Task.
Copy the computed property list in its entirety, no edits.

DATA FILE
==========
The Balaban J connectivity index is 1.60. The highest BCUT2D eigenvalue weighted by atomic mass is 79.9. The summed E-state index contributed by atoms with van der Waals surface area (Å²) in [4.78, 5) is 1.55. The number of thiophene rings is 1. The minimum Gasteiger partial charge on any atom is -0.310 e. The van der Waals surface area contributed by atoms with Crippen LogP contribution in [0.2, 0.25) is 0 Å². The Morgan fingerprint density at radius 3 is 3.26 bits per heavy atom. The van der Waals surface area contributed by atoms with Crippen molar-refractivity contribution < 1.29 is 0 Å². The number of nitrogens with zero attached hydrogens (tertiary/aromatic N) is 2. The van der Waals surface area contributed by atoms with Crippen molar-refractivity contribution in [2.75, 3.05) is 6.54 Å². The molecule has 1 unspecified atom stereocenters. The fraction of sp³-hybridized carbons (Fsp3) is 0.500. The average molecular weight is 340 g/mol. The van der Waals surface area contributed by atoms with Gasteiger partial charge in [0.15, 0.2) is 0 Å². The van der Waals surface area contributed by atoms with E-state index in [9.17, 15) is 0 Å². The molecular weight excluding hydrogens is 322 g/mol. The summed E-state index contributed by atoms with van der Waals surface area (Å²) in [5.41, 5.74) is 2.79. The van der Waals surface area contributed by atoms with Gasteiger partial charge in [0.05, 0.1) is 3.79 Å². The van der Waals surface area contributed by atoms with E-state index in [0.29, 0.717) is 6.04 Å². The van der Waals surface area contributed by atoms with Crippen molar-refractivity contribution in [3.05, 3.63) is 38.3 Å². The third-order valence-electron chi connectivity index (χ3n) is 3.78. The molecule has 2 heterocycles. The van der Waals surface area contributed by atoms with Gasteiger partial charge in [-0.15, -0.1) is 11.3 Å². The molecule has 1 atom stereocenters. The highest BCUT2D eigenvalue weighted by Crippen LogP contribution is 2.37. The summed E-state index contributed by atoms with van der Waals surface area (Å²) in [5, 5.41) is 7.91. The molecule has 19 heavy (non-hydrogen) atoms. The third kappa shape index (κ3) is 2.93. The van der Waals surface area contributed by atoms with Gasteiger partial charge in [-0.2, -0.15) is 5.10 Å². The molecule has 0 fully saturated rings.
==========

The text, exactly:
The Balaban J connectivity index is 1.60. The highest BCUT2D eigenvalue weighted by atomic mass is 79.9. The summed E-state index contributed by atoms with van der Waals surface area (Å²) in [4.78, 5) is 1.55. The number of thiophene rings is 1. The minimum Gasteiger partial charge on any atom is -0.310 e. The van der Waals surface area contributed by atoms with Crippen LogP contribution in [0.2, 0.25) is 0 Å². The Morgan fingerprint density at radius 3 is 3.26 bits per heavy atom. The van der Waals surface area contributed by atoms with Crippen molar-refractivity contribution < 1.29 is 0 Å². The number of nitrogens with zero attached hydrogens (tertiary/aromatic N) is 2. The van der Waals surface area contributed by atoms with Crippen molar-refractivity contribution in [2.75, 3.05) is 6.54 Å². The molecule has 1 unspecified atom stereocenters. The fraction of sp³-hybridized carbons (Fsp3) is 0.500. The average molecular weight is 340 g/mol. The van der Waals surface area contributed by atoms with Gasteiger partial charge in [0.15, 0.2) is 0 Å². The van der Waals surface area contributed by atoms with E-state index in [9.17, 15) is 0 Å². The molecular weight excluding hydrogens is 322 g/mol. The summed E-state index contributed by atoms with van der Waals surface area (Å²) in [5.41, 5.74) is 2.79. The van der Waals surface area contributed by atoms with Gasteiger partial charge in [0.05, 0.1) is 3.79 Å². The van der Waals surface area contributed by atoms with E-state index in [0.29, 0.717) is 6.04 Å². The van der Waals surface area contributed by atoms with Crippen molar-refractivity contribution in [3.05, 3.63) is 38.3 Å². The third-order valence-electron chi connectivity index (χ3n) is 3.78. The molecule has 2 heterocycles. The van der Waals surface area contributed by atoms with Gasteiger partial charge in [-0.15, -0.1) is 11.3 Å². The molecule has 1 atom stereocenters. The highest BCUT2D eigenvalue weighted by Crippen LogP contribution is 2.37. The summed E-state index contributed by atoms with van der Waals surface area (Å²) in [5, 5.41) is 7.91. The molecule has 19 heavy (non-hydrogen) atoms. The third kappa shape index (κ3) is 2.93. The van der Waals surface area contributed by atoms with Gasteiger partial charge in [-0.2, -0.15) is 5.10 Å². The molecule has 0 fully saturated rings.